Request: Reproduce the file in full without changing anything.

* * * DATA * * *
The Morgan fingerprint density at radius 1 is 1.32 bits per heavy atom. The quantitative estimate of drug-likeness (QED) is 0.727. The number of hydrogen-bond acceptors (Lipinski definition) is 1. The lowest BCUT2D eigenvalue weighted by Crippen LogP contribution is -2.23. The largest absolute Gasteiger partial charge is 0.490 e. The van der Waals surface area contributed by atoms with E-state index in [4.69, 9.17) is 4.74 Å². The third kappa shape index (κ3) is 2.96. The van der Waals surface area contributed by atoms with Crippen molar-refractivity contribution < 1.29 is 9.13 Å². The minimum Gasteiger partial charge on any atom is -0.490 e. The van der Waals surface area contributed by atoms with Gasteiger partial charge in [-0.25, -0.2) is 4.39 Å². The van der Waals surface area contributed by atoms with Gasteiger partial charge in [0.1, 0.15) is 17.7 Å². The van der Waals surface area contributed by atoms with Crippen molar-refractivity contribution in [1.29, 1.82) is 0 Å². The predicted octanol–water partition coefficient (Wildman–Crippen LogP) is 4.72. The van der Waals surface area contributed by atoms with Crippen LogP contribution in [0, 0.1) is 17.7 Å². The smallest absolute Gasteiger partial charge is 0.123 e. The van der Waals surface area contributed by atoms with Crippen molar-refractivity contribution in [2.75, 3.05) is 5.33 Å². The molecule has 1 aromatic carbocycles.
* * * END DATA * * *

The Morgan fingerprint density at radius 1 is 1.32 bits per heavy atom. The quantitative estimate of drug-likeness (QED) is 0.727. The number of hydrogen-bond acceptors (Lipinski definition) is 1. The lowest BCUT2D eigenvalue weighted by Crippen LogP contribution is -2.23. The largest absolute Gasteiger partial charge is 0.490 e. The van der Waals surface area contributed by atoms with E-state index in [4.69, 9.17) is 4.74 Å². The third kappa shape index (κ3) is 2.96. The van der Waals surface area contributed by atoms with Crippen molar-refractivity contribution < 1.29 is 9.13 Å². The minimum Gasteiger partial charge on any atom is -0.490 e. The van der Waals surface area contributed by atoms with Gasteiger partial charge in [-0.25, -0.2) is 4.39 Å². The van der Waals surface area contributed by atoms with Gasteiger partial charge in [0.1, 0.15) is 17.7 Å². The van der Waals surface area contributed by atoms with Crippen molar-refractivity contribution in [1.29, 1.82) is 0 Å². The predicted octanol–water partition coefficient (Wildman–Crippen LogP) is 4.72. The van der Waals surface area contributed by atoms with Crippen LogP contribution in [0, 0.1) is 17.7 Å². The smallest absolute Gasteiger partial charge is 0.123 e. The van der Waals surface area contributed by atoms with Crippen molar-refractivity contribution in [2.75, 3.05) is 5.33 Å². The molecule has 1 aromatic carbocycles.